Although I am not averse to cemeteries, especially of the old, overgrown variety, with a higgledy-piggledy collection of tumbling graves and lichen encrusted headstones, the last time I visited the local cemetery was at my mum's funeral, when her ashes were scattered there.
My dad grew up in a neighbouring village which still had a special place in his heart, even if he hadn't been living there for over 50 years.
It's where he spent his childhood roaming the streets and open spaces, which were still plentiful at the time.
My dad was full of stories of his childhood, which over the years have become part of family lore.
Quite a few of them were situated during the years of the Second World War which, in spite of the danger and depravity, were considered an adventure by him and his friends.
It's hard to believe that they played outside, unsupervised, all day, even when the threat of bombs and doodlebugs (V1 flying bombs) were a constant reality.
One of the places he often frequented, and which featured regularly in his war stories, was the local fort, part of a chain of forts surrounding the city of Antwerp.
Occupied by the Germans, this obviously was forbidden territory, and one of his favourite stories tells the tale of his encounter with a German officer and his dog. But no fear: it all ended well, with my dad being given a bar of chocolate, quite a scarce commodity at the time.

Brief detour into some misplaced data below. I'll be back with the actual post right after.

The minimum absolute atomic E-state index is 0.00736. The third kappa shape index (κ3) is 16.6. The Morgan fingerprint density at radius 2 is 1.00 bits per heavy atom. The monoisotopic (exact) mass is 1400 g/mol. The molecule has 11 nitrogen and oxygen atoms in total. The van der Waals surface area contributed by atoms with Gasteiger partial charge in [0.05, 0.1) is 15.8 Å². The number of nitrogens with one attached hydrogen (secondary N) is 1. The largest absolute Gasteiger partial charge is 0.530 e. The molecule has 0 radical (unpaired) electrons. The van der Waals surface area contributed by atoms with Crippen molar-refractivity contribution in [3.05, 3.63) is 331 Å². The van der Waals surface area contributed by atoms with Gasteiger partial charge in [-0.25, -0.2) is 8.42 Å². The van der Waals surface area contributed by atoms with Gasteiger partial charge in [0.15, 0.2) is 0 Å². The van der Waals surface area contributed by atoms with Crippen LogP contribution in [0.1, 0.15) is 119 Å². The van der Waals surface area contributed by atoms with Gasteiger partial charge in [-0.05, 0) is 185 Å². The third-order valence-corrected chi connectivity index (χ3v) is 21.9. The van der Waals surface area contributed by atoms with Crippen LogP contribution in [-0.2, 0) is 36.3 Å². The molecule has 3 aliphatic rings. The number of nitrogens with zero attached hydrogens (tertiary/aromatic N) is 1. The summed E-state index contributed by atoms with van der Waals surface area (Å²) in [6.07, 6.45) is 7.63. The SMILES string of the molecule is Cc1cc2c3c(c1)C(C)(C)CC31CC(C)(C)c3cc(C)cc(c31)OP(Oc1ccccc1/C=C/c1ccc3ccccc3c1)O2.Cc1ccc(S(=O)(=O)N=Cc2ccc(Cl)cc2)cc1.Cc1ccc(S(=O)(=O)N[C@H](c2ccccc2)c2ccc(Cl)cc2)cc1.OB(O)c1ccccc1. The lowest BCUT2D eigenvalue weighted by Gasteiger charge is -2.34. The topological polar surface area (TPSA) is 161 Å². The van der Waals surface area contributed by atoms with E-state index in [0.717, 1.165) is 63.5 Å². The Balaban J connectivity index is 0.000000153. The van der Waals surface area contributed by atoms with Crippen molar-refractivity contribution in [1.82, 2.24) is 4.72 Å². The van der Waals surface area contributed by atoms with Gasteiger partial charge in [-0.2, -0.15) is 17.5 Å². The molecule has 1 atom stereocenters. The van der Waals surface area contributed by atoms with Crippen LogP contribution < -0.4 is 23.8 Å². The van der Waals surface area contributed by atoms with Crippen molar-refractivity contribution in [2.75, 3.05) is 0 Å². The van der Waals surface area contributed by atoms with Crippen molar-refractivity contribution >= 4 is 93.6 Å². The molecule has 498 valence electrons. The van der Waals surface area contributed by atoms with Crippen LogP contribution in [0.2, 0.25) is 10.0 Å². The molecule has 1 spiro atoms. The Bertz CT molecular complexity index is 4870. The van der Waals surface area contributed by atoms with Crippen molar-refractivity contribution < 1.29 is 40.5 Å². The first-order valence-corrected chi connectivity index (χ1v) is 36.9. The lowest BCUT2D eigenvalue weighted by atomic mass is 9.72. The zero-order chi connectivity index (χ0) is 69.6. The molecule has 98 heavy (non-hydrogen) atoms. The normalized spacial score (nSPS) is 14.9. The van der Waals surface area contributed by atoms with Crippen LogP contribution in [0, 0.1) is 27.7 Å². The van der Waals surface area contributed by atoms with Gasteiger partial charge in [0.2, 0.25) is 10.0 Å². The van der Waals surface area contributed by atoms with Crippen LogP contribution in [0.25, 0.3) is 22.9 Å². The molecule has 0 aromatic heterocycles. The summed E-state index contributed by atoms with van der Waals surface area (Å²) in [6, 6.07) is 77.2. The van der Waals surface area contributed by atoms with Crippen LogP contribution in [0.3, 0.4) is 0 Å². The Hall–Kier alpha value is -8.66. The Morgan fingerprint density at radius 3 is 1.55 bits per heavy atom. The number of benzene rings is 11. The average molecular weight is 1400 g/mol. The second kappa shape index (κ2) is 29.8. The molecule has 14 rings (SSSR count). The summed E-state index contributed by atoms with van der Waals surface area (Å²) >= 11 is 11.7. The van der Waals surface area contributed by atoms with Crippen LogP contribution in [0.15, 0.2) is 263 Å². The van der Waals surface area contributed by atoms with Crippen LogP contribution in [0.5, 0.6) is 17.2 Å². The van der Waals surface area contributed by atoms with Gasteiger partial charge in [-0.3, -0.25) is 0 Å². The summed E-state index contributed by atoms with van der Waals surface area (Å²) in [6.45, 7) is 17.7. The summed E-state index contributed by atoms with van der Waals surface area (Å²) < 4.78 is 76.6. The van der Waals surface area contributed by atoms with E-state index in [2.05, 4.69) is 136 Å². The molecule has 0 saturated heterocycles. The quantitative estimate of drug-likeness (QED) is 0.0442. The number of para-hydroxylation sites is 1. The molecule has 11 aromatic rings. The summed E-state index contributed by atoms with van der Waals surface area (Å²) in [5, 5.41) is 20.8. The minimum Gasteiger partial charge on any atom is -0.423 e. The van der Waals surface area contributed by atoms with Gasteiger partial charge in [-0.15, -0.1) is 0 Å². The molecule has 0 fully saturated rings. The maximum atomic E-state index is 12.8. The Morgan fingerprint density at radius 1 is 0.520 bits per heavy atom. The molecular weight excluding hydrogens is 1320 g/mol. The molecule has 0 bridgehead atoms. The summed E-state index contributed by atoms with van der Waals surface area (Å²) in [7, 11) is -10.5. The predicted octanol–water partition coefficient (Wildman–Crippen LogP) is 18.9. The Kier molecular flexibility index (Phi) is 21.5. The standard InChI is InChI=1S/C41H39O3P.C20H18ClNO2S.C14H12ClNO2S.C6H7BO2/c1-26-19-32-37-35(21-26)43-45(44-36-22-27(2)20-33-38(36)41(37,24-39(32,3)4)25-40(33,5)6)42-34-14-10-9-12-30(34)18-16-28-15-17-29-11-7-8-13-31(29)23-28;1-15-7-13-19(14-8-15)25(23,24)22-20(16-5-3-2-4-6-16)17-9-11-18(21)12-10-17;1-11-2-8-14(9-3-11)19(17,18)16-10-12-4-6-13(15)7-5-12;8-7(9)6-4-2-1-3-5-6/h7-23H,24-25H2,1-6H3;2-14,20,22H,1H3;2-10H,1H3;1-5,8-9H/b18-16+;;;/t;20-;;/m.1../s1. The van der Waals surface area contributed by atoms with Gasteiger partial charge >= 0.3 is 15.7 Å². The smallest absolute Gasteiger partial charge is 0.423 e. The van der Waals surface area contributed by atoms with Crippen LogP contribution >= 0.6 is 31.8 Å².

Nearer to his childhood home, and almost bordering the fort, was the local manor house (known as the castle) built in the classical style in the 1770s, surrounded by pleasure grounds and woodland.
|Then: the avenue as depicted on an old postcard|
The entrance to the house was through a double avenue of linden trees, from where it could be seen beckoning tantalizingly in the distance, a shimmer of white at the horizon.
|The avenue now|
Years of neglect have paid their toll, and the house and its coach-houses fell into disrepair, in spite of the fact that it was classified as a protected monument in 1981.
Derelict outbuildings, decaying plasterwork and pockmarked statues were the sad fate of this once magnificent domain.
At the time of our visit, the house's crumbling plaster façade was being invaded by a colony of ladybirds!
After its last occupant died in 2011, the castle and its domain were sold to the village authorities and Nature Conservation in 2012.
Just before the sale became final, several statues disappeared from the domain, as did some paintings from the castle.
It appeared that they were removed by the aristocratic family, which the new owners considered to be theft.
In April of this year, a court case decided that although the family had the right to take the statues, the paintings had to be returned to the current owners.
In the meantime, restoration work has started on the coach-houses flanking the entrance to the house.
If the area is now reminiscent of a building site, before long the domain will finally be fully open to the public.
Until then, a walk up the avenue and around the domain can already be enjoyed.
Looking up at the trees' canopies, I was filled with wonder at the fact that these were the very same trees my dad walked under as a young boy, maybe even on a glorious autumn day like this, and that I was - quite literally - walking in my father's footsteps.